Can Happiness be achieved with Chronic Pain

MaryByrneEigelDo we have to sacrifice being happy when we are left to deal with chronic pain? The happiness we might have experienced in the past doing such things as tending a backyard garden  can become overwhelming and exact a heavy pain price when you add chronic pain to the mixture.  I have cringed hearing folks share how they just had to get out and tend their garden even though they knew it would cause their pain to escalate. How can this bring the same happiness?

Gretchen Rubin spent a year testing past wisdom and current research regarding  how to be happy. Her findings are published  in her new book “The Happiness Project”. It offers several suggestions/strategies for taking a look at all the parts of our life, sorting out the essential things and allowing ourselves to be mindful of what does make us happy. And by getting to know ourselves better we might be able to limit or dismiss activities that no longer fit without sacrificing happiness.

Living with chronic pain often means that many compromises have to be made.  I have chosen to be happy with planting flowers in hanging baskets on my patio when in years past my whole yard was a blaze of daylilies, irises and annuals. But reading some of Gretchen’s findings, this same choice is often made by those without chronic pain because they realize they no longer have the time for certain activities.

Have you had to modify what makes you happy? What do you think about the Happiness Project? I would love to hear your thoughts.

Insight into Pain

I just finished reading “My Stroke Of Insight” by Jill Bolte Taylor. She is a Harvard trained neuroanatomist doing brain research who woke up one morning and experienced a stroke on the left side of her brain.  She documents her stoke and recovery from an extremely unique perspective, she knew what was happening as it was happening. Among the many lessons she shares is  how we each possess the ability to find “peace”, to quiet mental chatter and exist in the moment. Here is a link to her TEDtv appearance.

For me, the book validates  the importance of activities, like meditation, that I employ  to quiet chronic pain. It addresses the unique relationship that our thoughts have in regards to our well being. The wisdom that she presents, in  a very readable form, impacts our understanding of the mind/body relationship.

Have you read or heard about the book? What are your thoughts?

Pattern of Pain

“The signature of your journey is inscribed in your soul”.

I had this as a journal entry from a few years back, so I am not sure where it comes from.  It took me a lot of years to accept the fact that pain was a major player in my life. It angered me that I had to accept its presence and demands.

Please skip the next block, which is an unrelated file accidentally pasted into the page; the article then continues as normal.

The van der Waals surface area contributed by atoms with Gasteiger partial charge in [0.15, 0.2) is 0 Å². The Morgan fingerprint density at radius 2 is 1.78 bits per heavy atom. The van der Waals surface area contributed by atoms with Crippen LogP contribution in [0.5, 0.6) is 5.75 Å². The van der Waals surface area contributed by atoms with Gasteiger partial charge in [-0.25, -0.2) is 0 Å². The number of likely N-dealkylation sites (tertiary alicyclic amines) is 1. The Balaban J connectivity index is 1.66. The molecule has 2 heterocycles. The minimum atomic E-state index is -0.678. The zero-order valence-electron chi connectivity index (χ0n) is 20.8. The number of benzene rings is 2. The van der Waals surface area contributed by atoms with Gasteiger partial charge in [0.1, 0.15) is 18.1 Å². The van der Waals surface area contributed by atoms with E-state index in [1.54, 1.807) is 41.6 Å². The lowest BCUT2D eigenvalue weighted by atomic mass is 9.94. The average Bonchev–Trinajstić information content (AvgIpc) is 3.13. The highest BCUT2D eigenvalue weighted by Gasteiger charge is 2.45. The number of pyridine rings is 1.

Viewing pain as a thread of my personal tapestry, I can see how my life has learned to weave in and around it and caused me to know and grow in new ways. I acknowledge the pattern that pain has woven in my life. And am thankful for some of the places it has forced me to travel, like pursuing my personal artwork.

I hope that for all of us who encounter chronic pain that we can see some beauty in the pain pattern of  our journey.

The Part of Chronic Pain that we can control

John O’Leary, a motivational speaker,  was a 9 year old burn victim,with burns covering 100% of his body, who was given less than a 1% chance to live. John is a real inspiration and talks about his ability to move his focus beyond his scars. He has a website and monthly inspirational newsletter that speaks from the heart. Here is a link to a video where he talks about controlling not our circumstances but our approach to them.

http://www.youtube.com/watch?v=OmqZAlJNYXc

Can you identify with John’s message?

Optical Illusion of Pain

I am convinced that there is a wicked optical illusion game that pain can play. The definition of an optical illusion is “an experience of seeming to see something that does not exist or that is other than it appears”. Like these two orange circles, they appear different in size, but are actually the same size.

The last four months I have been coping with a swollen, painful knee. When I look at it, the swelling seems very obvious. But when it is measured it is only minimally swollen.  So I ask the question how can something that hurts so much be so measurably small? The noise and commotion on the inside of my body are huge and somehow when I look at the area causing the pain I see a larger than usual body part. Maybe what I am seeing has the weight of the pain I am feeling and that causes me to see the joint much larger than it really is. Size, like beauty,  is truly in the eye of the beholder.

Have you had the sensation that your pain makes your painful body part feel much larger than it’s actual physical size?